Obligatory Intro…Tuesday night, May 17, the Fullerton City Council was scheduled to choose the single map that will break Fullerton into separate districts to put before voters in November. Under this new system, each of (probably) five districts would elect a single member to the City Council, replacing the current system of electing all council members at-large across the whole city. A settlement agreement with the plaintiffs who sued the city on behalf of underrepresented minority groups (Asian and Latino) requires that the City Council choose a map of district divisions for approval by the voters along with the proposition itself to adopt the district-based system. If the initiative is defeated at the polls, the mapping process would likely be sent to a judge.
For more than eight months the city’s hired consultant demographer held public workshops, met individually with residents, and updated the City Council on the process. The city even put software online that allowed people to directly create their own maps. The goal of these exercises was to create a map of voting districts of equal populations that didn’t fracture neighborhoods or other obvious “communities of interest.” At the May 11 council meeting, four of the eleven publicly submitted maps received support by members of the public, often the authors of the maps themselves, who spoke to the council during the public hearing. The council decided to narrow the number of maps for consideration down to these four maps. They are numbers 2B, 8, 10 and 11. The council will make a final decision on June 7.
And now, the story…# 8 of the 11 maps submitted was by Jeremy Popoff, owner the SlideBar, located on Commonwealth Avenue, just east of Harbor Blvd. His map is remarkable for having been designed for the expressed purpose of having all five districts meet in Downtown Fullerton. How do we know? Because Mr. Popoff and his bar owner friends expressed this wrongheaded rationale in force last Tuesday as they tried to convince the City Council that it was somehow in all of Fullerton’s interest to gerrymander a voting districts map for 135,000 or so residents around their businesses.
One after another the owners of Branagan’s, Florentine’s, Joe’s, etc., explained that when people thought of Fullerton, they thought of our tiny downtown entertainment district, but instead of giving that district its own representation, it should be split five ways so every district has a piece of it. According to their backwards logic, the downtown area is so important to everyone in Fullerton that everyone in Fullerton deserves a voting district that “touches” downtown. What they mean by downtown, however, is a few small blocks surrounding the intersections of Harbor Blvd./Chapman and Harbor/Commonwealth, where their lucrative bars are located. What they don’t mean by downtown are the many neighborhoods surrounding their businesses—the homes of the residents who actually have a stake in the area because they happen to live there, and suffer the ill effects of the bars on a regular basis. These are the residents the bar owners are desperate to split up into the narrow fingers of five different districts literally stretching to every border in the city. (One tortured district implausibly stretches over the entire south border of Fullerton—just look at the map).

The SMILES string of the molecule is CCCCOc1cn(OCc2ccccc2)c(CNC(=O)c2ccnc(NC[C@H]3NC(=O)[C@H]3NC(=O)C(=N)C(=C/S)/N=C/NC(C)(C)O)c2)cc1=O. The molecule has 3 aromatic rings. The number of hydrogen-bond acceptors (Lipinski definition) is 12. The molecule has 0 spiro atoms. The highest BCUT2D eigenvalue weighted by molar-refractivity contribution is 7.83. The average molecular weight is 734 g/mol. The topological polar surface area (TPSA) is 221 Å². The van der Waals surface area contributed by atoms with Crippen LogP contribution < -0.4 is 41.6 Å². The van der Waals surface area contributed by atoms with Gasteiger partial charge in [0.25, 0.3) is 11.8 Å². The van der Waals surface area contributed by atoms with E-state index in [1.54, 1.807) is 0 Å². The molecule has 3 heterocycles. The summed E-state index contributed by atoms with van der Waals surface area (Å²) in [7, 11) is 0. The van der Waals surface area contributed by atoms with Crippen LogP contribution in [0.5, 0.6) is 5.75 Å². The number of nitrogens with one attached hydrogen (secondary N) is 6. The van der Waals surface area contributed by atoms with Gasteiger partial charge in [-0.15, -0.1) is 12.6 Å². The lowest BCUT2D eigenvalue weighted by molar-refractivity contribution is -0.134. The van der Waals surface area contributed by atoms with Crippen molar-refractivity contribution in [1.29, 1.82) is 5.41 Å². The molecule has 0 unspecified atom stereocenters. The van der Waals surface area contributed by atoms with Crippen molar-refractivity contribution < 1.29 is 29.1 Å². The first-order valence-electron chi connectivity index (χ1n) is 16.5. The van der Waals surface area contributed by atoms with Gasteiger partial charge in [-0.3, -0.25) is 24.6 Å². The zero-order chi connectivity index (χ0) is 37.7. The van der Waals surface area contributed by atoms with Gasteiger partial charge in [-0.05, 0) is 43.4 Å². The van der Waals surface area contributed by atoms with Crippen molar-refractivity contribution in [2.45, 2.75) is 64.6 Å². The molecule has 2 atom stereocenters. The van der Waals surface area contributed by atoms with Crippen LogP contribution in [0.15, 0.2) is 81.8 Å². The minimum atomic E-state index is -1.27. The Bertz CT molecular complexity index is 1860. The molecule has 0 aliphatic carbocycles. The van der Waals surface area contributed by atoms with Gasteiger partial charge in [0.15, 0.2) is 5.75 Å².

Downtown residents would be inappropriately lumped into one of five voting districts that would contain Cal State Fullerton, Amerige Heights, St. Jude Medical Center, Hillcrest Park, Fullerton College, or some other major institution, fracturing their historic neighborhoods into minority slivers, easily overlooked by council members concerned with other issues in their respective districts. The hubris of the bar owners was matched only by their collective myopia, in arguing that when people think of Fullerton, they think of its downtown, just as they do with Pasadena (!). Really? When I think of Pasadena I think of Caltech and JPL, the Huntington Library, stately old neighborhoods with landmark Craftsman homes, Art Center, The Norton Simon Museum that escaped Fullerton…and maybe where to eat downtown.
The Slidebar owner’s Map #8 is such an egregious example of exactly what district maps are not supposed to do—split up neighborhoods within a defined geographical area—that it could, and probably would, be challenged in court, or so warned one of the plaintiffs last Tuesday night. But the map’s obvious inadequacies didn’t sway other speakers—notably Planning Commissioner/Council Candidate Larry Bennett and Grace Ministries International’s Sam Han from rushing to sell out Fullerton’s voters to support the bar owners in their self-serving cause. What was even more surprising was that members of the City Council took it seriously enough to include in their final four maps.
Bar owners in the Restaurant Overlay District who already benefit from city and OCTA subsidized parking, additional police, infrastructural upgrades, and other taxpayer-funded improvements love to host fundraisers for their candidates of choice, many of whom have been subsequently elected to the current City Council The Fullerton City Council has a responsibility to propose a sensible map that serves the whole city. They should listen to downtown residents who want a unified voice about what happens in their region of the city, and not to the narrow interests of bar owners who like to throw parties for them in election season.